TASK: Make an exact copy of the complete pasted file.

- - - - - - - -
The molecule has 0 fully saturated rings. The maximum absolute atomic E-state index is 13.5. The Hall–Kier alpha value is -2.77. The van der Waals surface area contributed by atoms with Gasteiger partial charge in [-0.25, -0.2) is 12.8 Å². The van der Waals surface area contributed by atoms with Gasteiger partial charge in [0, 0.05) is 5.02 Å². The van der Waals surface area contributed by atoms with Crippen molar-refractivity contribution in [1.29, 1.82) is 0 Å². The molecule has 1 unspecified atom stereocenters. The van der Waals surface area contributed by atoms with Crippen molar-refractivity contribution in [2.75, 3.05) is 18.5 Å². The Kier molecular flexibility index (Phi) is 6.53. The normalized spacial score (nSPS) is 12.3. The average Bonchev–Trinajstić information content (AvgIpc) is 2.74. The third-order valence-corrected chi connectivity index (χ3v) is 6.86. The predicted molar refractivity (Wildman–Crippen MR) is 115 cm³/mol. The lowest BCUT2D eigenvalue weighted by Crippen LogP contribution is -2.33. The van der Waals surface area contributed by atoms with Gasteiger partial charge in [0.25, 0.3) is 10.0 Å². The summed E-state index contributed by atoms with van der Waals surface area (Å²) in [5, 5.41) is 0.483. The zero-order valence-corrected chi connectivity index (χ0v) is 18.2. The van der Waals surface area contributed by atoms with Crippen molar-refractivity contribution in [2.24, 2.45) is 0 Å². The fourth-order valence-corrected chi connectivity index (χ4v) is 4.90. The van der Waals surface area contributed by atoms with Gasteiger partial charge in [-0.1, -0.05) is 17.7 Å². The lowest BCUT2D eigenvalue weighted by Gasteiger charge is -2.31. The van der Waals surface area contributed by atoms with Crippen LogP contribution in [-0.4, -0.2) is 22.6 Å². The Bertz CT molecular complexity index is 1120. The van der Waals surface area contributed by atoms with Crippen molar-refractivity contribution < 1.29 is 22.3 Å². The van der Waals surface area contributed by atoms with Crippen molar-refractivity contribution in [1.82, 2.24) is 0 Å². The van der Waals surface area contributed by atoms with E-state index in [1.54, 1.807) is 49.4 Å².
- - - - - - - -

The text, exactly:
The molecule has 0 fully saturated rings. The maximum absolute atomic E-state index is 13.5. The Hall–Kier alpha value is -2.77. The van der Waals surface area contributed by atoms with Gasteiger partial charge in [-0.25, -0.2) is 12.8 Å². The van der Waals surface area contributed by atoms with Gasteiger partial charge in [0, 0.05) is 5.02 Å². The van der Waals surface area contributed by atoms with Crippen molar-refractivity contribution in [1.29, 1.82) is 0 Å². The molecule has 1 unspecified atom stereocenters. The van der Waals surface area contributed by atoms with Crippen molar-refractivity contribution in [2.75, 3.05) is 18.5 Å². The Kier molecular flexibility index (Phi) is 6.53. The normalized spacial score (nSPS) is 12.3. The average Bonchev–Trinajstić information content (AvgIpc) is 2.74. The third-order valence-corrected chi connectivity index (χ3v) is 6.86. The predicted molar refractivity (Wildman–Crippen MR) is 115 cm³/mol. The lowest BCUT2D eigenvalue weighted by Crippen LogP contribution is -2.33. The van der Waals surface area contributed by atoms with Gasteiger partial charge in [0.25, 0.3) is 10.0 Å². The summed E-state index contributed by atoms with van der Waals surface area (Å²) in [5, 5.41) is 0.483. The zero-order valence-corrected chi connectivity index (χ0v) is 18.2. The van der Waals surface area contributed by atoms with Crippen molar-refractivity contribution in [2.24, 2.45) is 0 Å². The fourth-order valence-corrected chi connectivity index (χ4v) is 4.90. The van der Waals surface area contributed by atoms with Gasteiger partial charge in [-0.1, -0.05) is 17.7 Å². The lowest BCUT2D eigenvalue weighted by Gasteiger charge is -2.31. The van der Waals surface area contributed by atoms with Crippen LogP contribution in [-0.4, -0.2) is 22.6 Å². The Bertz CT molecular complexity index is 1120. The van der Waals surface area contributed by atoms with Crippen molar-refractivity contribution < 1.29 is 22.3 Å². The van der Waals surface area contributed by atoms with Crippen molar-refractivity contribution in [1.82, 2.24) is 0 Å². The van der Waals surface area contributed by atoms with E-state index in [1.54, 1.807) is 49.4 Å².